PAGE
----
Just a decade ago, the idea of the United States government being a Big Data warehouse for the public was silly. Today, however, the country has a chief data scientist for the first time in its history, and he showed up in Silicon Valley today to talk Big Data with the attendees of Strata.
A day after being named chief data scientist, DJ Patil told the attendees that Big Data and Hadoop have completely changed the way the United States is governed.
“The president has a data dashboard to track the spending of IT projects. We’ve got an executive order that ensures all data created by the U.S. government is open and machine-readable. That’s a massive change,” he said.
Patil added that the president is able to use data to make policy decisions, something that has been relatively unheard of in the government’s past. He said that the Data.gov site is also indicative of the change in tenor of the White House since President Barack Obama came into office. Patil said that the data sets hosted on Data.gov represent a great opportunity for developers who want to learn about Big Data.
Using these data sets, said Patil, developers can build a store of data that is complex and interesting enough to teach them about building Big Data applications. He hoped this idea would spark interest in attendees in joining the U.S. Digital Service to help the country revolutionize its IT and data infrastructures.
Patil wasn’t the only one trying to “establish a data-driven culture” in Washington and in government. Solomon Hsiang, professor of public policy at the University of California, Berkeley, spoke at the Strata keynote. “The work you are doing on Big Data analytics is having a fundamental impact on how we govern today,” he said.
“Innovations in the technology of governance have transformed our ability to deploy efficient government policies, and to make the world a better place. We are now in the midst of another revolution allowing us to better understand ourselves, and that helps us design better policies.”
Hsiang said that his work for the past few years has involved the quantifying of costs around climate change. “We’re causing the climate to change. We have the data and analytics to understand what is happening. The thing I call the fundamental climate-management problem is trying to determine if the costs of adopting a low emission scenario out-weigh the costs of climate change,” he said.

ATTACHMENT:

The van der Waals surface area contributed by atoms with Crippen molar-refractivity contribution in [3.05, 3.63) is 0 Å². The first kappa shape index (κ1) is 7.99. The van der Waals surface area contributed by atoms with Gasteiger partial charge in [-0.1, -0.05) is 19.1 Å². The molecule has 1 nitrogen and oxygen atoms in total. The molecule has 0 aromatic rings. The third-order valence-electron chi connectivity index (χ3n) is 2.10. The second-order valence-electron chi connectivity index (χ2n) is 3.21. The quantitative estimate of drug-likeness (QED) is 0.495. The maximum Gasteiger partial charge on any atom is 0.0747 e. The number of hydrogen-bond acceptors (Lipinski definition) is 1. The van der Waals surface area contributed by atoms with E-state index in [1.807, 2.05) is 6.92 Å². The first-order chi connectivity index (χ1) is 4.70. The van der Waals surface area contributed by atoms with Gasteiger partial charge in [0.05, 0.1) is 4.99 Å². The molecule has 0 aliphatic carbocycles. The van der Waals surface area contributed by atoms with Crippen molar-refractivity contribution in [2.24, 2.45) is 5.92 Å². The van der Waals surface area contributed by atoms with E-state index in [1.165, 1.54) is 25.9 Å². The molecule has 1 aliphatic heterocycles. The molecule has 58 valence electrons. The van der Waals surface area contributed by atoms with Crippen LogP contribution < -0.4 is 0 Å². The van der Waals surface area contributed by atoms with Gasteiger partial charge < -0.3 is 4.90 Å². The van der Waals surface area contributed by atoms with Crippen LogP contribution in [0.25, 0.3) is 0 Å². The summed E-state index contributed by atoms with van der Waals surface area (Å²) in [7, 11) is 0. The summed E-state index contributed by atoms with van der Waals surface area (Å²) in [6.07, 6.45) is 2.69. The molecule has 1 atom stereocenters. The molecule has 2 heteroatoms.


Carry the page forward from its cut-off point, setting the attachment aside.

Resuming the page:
Hsiang said that data analysis tools helped him to tweeze out the hidden costs of climate change. While a typhoon or a hurricane is obviously a destructive force that does a set amount of damage in dollars, there are other repercussions of these weather events that go untabulated.
“We’ve reconstructed the exposure of individuals on the ground as hurricanes and typhoons pass over them,” he said, showing his Big Data work. “We used data on the over 6,000 hurricanes and typhoons that have taken place since 1960. These have really striking impacts on the environment and the individual. Twenty years after the storm, we can still see the signals in the macro economy. There is a US$10 trillion cost we haven’t even been considering yet.”
SQL, SQL everywhere
Two big themes at Strata from a product perspective were SQL access on Hadoop, and automated storage management and optimization tools. Many companies, like Tuplejump, offered solutions to ease developer woes around query optimization and running. Others, like Actian, Pivotal and Splice Machine, demonstrated their SQL-on-Hadoop solutions.
Pivotal open-sourced its SQL-on-Hadoop solution, HAWQ, just as Strata began, while Actian touted the performance of its solution. Hortonworks’ Hive has been updated to be ACID compliant, while Splice Machine has long offered ACID compliance on its own.
Process monitoring was another hot issue for busy Hadoop clusters. Concurrent’s Driven allows developers to monitor and observe Hadoop cluster activities and job performance, provided users are building their applications with Cascading. Pepperdata, on the other hand, offers a view into Hadoop cluster jobs without the need for code changes.
Jack Norris, CMO of MapR, said that the themes of this year’s Strata conference validated a number of new markets in the Hadoop ecosystem. He said that at the show he saw an “acknowledgement of the importance of real-time and of enterprise-grade features. In the early days of this show, it was very Hadoop-centric. Now, what we’re seeing is a lot of issues and questions and tips about integrating Hadoop with the rest of your environment, myriad project.”
Doug Cutting, creator of Apache Hadoop and a Cloudera engineer, said that he was impressed with how much the conference has grown in the past few years. His coworker, Matt Brandwein, director of product marketing at Cloudera, said that the future is bright for the company.
When asked about the recent appearance of Hortonworks on public stock exchanges, Brandwein said that Cloudera is similarly ready for an IPO, but the firm will not go public until the time is right. He said that all the needed paperwork and information has already been finished, and that an actual IPO from Cloudera could take as little as 21 days. He added, however, that Cloudera plans on staying private thanks to a huge war chest of investment capital, and revenues that have passed $100 million.
Hortonworks, on the other hand, is planning its future alongside Pivotal. Hortonworks recently took over as the Hadoop provider for existing Pivotal customers that had already purchased and installed Pivotal’s Hadoop distribution.